Previous work in public safety: I started out working in public safety while I was in college at Northeastern University. After I graduated from college, I got a position in the Boston Police Department as a 911 operator and then as a police dispatcher for three years in the department. I then worked a year in Dedham as a police/fire dispatcher. After being a stay-at-home mom for 10 years I was ready to go back to work, and that is when I found HRECC.
Outside interests: Outside of work I enjoy working out, walking and staying active. I took up golf three years ago so I enjoy going out and playing golf when the weather is nice.
Most challenging part of your career: I think the most challenging part of this career is leaving your day at the door when you leave, and not taking your work home with you.
Most rewarding part of your career: The most rewarding part of my career is helping people on their worst day.
Message to the public about calling 911: The one thing I would want the public to know in the event they have to call 911 is to try and stay calm so we can get the important information from them and start sending help their way.
Role at HRECC: I am a dispatcher as well as the HRECC/Norfolk County Control Radio Technician, Staff Com-L/Com-T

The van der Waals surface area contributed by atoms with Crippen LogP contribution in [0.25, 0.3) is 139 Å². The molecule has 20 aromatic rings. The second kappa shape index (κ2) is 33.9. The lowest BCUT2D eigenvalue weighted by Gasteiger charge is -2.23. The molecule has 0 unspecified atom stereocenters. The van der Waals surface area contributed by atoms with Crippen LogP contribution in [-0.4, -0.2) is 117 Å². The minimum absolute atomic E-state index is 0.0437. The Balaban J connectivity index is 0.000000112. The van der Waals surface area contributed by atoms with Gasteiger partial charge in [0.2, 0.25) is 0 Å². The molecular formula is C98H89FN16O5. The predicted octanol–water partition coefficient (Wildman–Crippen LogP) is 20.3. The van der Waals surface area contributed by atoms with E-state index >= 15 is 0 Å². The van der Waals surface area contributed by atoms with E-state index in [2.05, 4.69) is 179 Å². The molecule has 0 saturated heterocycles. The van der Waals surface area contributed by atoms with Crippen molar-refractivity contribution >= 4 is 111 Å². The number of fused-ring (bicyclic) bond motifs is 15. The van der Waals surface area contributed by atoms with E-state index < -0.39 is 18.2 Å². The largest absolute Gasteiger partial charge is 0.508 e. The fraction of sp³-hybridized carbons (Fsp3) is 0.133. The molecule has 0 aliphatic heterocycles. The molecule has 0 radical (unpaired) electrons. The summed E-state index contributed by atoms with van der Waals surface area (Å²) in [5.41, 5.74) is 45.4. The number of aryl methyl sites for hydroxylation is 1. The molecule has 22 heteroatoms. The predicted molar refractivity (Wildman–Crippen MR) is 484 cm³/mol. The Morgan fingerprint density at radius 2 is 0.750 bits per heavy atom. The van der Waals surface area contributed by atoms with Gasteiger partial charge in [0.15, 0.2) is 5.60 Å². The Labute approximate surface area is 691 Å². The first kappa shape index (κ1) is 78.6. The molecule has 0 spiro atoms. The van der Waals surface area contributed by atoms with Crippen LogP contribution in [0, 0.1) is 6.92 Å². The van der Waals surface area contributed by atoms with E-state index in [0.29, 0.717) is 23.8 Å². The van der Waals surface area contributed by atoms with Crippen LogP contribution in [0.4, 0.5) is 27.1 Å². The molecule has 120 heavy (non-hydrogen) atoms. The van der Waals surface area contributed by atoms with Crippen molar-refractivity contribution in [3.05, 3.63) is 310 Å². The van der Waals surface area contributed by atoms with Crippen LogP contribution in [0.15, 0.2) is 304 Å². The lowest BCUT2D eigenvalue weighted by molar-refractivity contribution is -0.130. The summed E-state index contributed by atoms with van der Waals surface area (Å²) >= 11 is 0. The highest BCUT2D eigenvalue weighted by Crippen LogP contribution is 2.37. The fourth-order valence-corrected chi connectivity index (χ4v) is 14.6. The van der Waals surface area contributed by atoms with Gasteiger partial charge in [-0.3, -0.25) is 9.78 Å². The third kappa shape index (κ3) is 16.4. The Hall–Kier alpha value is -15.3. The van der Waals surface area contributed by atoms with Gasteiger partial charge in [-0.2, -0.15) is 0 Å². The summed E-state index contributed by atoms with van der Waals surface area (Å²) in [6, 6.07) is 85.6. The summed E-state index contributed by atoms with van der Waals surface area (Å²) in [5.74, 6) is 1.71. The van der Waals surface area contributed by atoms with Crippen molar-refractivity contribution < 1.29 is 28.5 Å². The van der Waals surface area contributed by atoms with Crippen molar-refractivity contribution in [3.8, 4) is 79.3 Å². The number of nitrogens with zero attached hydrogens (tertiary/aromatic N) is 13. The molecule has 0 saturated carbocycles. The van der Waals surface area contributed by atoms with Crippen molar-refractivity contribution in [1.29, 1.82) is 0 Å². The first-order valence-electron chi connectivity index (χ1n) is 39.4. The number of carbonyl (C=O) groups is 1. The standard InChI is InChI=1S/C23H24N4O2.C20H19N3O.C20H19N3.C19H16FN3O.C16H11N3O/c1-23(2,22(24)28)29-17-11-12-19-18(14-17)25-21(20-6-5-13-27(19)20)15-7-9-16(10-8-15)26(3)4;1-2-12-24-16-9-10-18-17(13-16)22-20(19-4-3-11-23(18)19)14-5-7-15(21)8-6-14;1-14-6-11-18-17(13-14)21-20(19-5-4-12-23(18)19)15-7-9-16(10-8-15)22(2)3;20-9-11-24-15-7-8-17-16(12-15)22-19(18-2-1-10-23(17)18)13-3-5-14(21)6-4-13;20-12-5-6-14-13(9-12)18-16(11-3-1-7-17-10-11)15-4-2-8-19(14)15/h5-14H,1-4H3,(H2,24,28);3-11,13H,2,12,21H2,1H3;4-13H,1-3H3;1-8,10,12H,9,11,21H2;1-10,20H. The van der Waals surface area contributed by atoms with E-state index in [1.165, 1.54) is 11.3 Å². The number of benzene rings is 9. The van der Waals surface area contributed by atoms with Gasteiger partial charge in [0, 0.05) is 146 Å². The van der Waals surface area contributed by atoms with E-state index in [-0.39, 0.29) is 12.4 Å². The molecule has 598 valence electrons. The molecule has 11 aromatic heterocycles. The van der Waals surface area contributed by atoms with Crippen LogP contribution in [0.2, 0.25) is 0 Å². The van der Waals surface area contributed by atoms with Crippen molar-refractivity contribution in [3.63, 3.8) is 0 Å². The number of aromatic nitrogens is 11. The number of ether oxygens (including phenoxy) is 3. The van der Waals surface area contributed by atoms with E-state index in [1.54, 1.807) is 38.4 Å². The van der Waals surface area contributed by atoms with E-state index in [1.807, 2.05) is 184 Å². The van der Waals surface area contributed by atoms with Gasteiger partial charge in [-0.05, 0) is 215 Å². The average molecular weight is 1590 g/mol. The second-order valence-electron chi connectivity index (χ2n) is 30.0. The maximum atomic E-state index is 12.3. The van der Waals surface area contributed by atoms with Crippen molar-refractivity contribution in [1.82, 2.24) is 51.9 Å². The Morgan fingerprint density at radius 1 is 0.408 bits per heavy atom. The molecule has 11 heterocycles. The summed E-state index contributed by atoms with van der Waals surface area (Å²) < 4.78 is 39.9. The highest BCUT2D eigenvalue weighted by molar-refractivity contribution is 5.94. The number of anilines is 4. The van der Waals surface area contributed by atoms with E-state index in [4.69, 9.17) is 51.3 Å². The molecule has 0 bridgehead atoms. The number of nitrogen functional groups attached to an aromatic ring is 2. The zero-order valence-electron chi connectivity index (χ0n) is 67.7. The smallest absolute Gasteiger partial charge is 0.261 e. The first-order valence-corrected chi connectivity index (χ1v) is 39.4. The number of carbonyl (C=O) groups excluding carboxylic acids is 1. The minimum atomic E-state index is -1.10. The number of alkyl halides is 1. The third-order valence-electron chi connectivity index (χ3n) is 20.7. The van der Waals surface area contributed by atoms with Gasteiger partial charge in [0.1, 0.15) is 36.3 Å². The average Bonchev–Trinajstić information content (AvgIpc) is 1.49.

Time with HRECC: I was hired as a part-time dispatcher in January 2016 and promoted to full-time in May of 2017. I started assuming the role of radio technician in August 2019
Previous work in public safety: Prior to joining the HRECC I became a member and now Vice President and Crew Chief of the Boston Sparks Association A10 Rehab and Support Services Unit in May 2012. While with the Sparks I have learned a lot about the Field Operations side of incidents.
Most challenging part of your career: The most challenging part of the job would have to be balancing multiple calls in multiple towns at once. It’s like a being a conductor of the Boston Pops, making sure everything goes as planned and everyone gets the right calls at the right time and not missing a beat.
Most rewarding part of your career: As cliché as it may sound, it’s getting everyone home safe and helping the people in their time of need. It takes a special breed to do our job and call it a career.
Message to the public about calling 911: Don’t ever hesitate to call 911 or ask for help. That’s what we are here for. Whether it is a small problem or big problem we answer any and all requests for help. From stubbed toes to building fires, solicitors to shots fired, we are here 24/7 to answer your call.
Role at HRECC: Supervisor/dispatcher. I am also the car seat technician for HRECC.
Time with HRECC: I started in 2012 as a telecommunicator and was promoted to supervisor May 4, 2018